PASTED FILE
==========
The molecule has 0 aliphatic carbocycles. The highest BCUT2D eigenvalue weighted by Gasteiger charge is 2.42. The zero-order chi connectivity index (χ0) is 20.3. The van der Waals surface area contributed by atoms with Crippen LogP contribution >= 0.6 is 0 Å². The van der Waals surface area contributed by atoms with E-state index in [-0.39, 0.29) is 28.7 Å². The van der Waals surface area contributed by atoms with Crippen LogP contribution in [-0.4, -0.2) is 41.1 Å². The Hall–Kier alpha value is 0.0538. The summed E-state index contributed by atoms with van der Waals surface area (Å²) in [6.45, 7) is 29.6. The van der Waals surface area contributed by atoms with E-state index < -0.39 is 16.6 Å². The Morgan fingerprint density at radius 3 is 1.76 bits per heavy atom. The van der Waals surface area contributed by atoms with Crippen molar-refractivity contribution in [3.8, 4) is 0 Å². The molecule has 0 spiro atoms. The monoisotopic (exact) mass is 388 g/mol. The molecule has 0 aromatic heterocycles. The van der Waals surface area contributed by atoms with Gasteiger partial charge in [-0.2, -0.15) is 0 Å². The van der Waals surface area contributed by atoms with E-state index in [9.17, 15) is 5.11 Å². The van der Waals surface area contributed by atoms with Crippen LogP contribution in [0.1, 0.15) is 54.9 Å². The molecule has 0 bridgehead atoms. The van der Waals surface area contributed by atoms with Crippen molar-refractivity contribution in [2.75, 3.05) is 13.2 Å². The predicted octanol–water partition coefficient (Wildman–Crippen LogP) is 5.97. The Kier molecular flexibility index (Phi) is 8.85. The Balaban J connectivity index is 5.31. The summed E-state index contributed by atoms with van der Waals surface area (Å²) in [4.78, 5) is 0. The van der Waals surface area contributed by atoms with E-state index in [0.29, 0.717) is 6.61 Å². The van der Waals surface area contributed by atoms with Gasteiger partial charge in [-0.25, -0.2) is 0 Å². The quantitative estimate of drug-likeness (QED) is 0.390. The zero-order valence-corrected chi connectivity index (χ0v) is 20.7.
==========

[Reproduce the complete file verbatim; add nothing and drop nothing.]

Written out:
The molecule has 0 aliphatic carbocycles. The highest BCUT2D eigenvalue weighted by Gasteiger charge is 2.42. The zero-order chi connectivity index (χ0) is 20.3. The van der Waals surface area contributed by atoms with Crippen LogP contribution >= 0.6 is 0 Å². The van der Waals surface area contributed by atoms with E-state index in [-0.39, 0.29) is 28.7 Å². The van der Waals surface area contributed by atoms with Crippen LogP contribution in [-0.4, -0.2) is 41.1 Å². The Hall–Kier alpha value is 0.0538. The summed E-state index contributed by atoms with van der Waals surface area (Å²) in [6.45, 7) is 29.6. The van der Waals surface area contributed by atoms with E-state index < -0.39 is 16.6 Å². The Morgan fingerprint density at radius 3 is 1.76 bits per heavy atom. The van der Waals surface area contributed by atoms with Crippen molar-refractivity contribution in [3.8, 4) is 0 Å². The molecule has 0 spiro atoms. The monoisotopic (exact) mass is 388 g/mol. The molecule has 0 aromatic heterocycles. The van der Waals surface area contributed by atoms with Gasteiger partial charge in [-0.2, -0.15) is 0 Å². The van der Waals surface area contributed by atoms with E-state index in [9.17, 15) is 5.11 Å². The van der Waals surface area contributed by atoms with Crippen LogP contribution in [0.1, 0.15) is 54.9 Å². The molecule has 0 bridgehead atoms. The van der Waals surface area contributed by atoms with Crippen molar-refractivity contribution in [2.75, 3.05) is 13.2 Å². The predicted octanol–water partition coefficient (Wildman–Crippen LogP) is 5.97. The Kier molecular flexibility index (Phi) is 8.85. The Balaban J connectivity index is 5.31. The summed E-state index contributed by atoms with van der Waals surface area (Å²) in [4.78, 5) is 0. The van der Waals surface area contributed by atoms with E-state index in [0.29, 0.717) is 6.61 Å². The van der Waals surface area contributed by atoms with Gasteiger partial charge in [-0.25, -0.2) is 0 Å². The quantitative estimate of drug-likeness (QED) is 0.390. The zero-order valence-corrected chi connectivity index (χ0v) is 20.7.